Specialized strength training to improve your running.
What is a Specialized Strength Training Exercise?
The exercise must duplicate the same motor pathway pattern (movement) as seen in the running stride. This means that the exercise must duplicate the exact ankle, knee, hip or shoulder joint action as it is employed in the running stride. For example, using a hip abductor machine at the gym (in a seated position, legs press out, spreading the knees apart with resistance may not necessarily help the runner). The hip abductors play an important role in keeping the hips level during running and in the prevention of iliotibial band syndrome. However, in running, when the hip abductors play their role, the leg is in line with body as in standing, not at right angles as in sitting. The strength of these muscles should be developed in the upright position, not in a seated position, in order to have a carry-over to running.
The exercise must develop strength and flexibility in the same range of motion as is seen in the running stride. The abdominals are very important in running, particularly the obliques (the abdominal muscles that you feel on your sides at the waist). The familiar crunch with a twist strengthens the obliques, but does so in a far more restricted range of motion than is found during running. Even more important, the spine is flexed during a crunch while its normal curvature is maintained during your running stride.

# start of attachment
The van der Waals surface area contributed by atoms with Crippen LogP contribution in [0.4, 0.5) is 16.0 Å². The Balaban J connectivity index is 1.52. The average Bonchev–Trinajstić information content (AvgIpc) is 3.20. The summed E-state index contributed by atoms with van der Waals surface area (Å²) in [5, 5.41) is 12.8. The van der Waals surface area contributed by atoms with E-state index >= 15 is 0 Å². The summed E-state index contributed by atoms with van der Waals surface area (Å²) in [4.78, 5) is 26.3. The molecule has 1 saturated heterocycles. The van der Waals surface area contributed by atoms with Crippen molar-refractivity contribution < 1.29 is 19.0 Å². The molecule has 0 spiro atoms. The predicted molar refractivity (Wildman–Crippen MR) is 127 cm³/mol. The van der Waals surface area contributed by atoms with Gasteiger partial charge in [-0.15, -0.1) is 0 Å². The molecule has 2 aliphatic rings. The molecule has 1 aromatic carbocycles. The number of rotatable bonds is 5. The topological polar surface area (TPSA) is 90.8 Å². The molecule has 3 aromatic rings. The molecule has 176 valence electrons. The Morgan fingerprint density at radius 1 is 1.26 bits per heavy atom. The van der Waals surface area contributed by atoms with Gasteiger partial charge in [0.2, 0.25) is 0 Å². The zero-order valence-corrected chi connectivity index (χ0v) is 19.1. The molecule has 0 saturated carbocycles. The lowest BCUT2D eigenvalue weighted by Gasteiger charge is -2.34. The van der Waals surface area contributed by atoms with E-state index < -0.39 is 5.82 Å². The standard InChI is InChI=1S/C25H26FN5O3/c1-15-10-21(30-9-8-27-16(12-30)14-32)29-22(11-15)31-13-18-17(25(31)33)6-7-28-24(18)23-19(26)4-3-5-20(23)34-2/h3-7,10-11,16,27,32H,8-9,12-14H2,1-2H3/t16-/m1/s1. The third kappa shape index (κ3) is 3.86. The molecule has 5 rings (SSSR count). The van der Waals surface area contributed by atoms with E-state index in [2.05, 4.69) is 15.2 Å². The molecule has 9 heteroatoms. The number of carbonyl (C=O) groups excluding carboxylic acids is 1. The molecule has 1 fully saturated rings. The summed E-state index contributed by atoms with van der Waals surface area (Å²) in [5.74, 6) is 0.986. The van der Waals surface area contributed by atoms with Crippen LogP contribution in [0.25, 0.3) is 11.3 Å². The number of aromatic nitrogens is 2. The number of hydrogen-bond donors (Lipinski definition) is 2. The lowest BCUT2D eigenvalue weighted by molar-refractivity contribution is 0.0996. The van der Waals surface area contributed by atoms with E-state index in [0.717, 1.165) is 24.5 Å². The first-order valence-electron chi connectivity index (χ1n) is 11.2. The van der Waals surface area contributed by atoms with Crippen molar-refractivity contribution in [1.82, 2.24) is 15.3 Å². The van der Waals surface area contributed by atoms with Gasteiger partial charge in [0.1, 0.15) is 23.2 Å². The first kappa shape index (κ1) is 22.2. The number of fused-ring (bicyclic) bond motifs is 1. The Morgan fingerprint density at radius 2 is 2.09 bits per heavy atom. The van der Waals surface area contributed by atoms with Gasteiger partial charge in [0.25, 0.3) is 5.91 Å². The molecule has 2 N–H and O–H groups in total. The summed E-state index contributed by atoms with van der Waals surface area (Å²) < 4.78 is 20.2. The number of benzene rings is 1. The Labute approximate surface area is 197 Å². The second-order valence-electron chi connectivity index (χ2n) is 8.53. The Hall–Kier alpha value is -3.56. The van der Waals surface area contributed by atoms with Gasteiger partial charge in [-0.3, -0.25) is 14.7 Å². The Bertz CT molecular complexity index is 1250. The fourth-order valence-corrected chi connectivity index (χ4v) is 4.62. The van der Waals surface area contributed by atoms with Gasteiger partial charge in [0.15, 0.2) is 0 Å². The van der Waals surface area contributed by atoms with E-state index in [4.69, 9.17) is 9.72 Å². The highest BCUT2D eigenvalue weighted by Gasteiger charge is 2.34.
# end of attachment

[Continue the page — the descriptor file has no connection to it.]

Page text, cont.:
The exercise should employ the same type of muscular contraction. For example, in the push-off, the calf muscles undergo a fairly explosive shortening contraction after being pre-tensed. This explosive shortening produces greater force to maintain or increase speed. A specialized exercise must include an explosive muscular contraction of the calf muscles.
What Can Specialized Strength Training Do for You?
Because this kind of strength training is designed to mimic the forces and movements used in running, there is a very high positive transfer to running. There is an immediate and dramatic effect. You are strengthening and improving the muscles exactly the way they are used for running and you can see changes very quickly.
Specialized strength training can teach you how to run effectively, improving form and running stride. You can correct technique errors and biomechanical problems as you develop strength and get a feel for the correct muscular movement. Directly applicable strength and power translates to better form and speed.
These exercises can also be used for troubleshooting and injury prevention. For example, if you lean too far forward, back raises can help strengthen the back muscles to hold the trunk more erect during your running stride. Improving running form can help you avoid repetitive stress injuries caused by poor mechanics and can strengthen your muscles and protecting your joints.
Specialized Strength Exercises for Runners
Try these two exercises which can give you more power and speed in your running stride.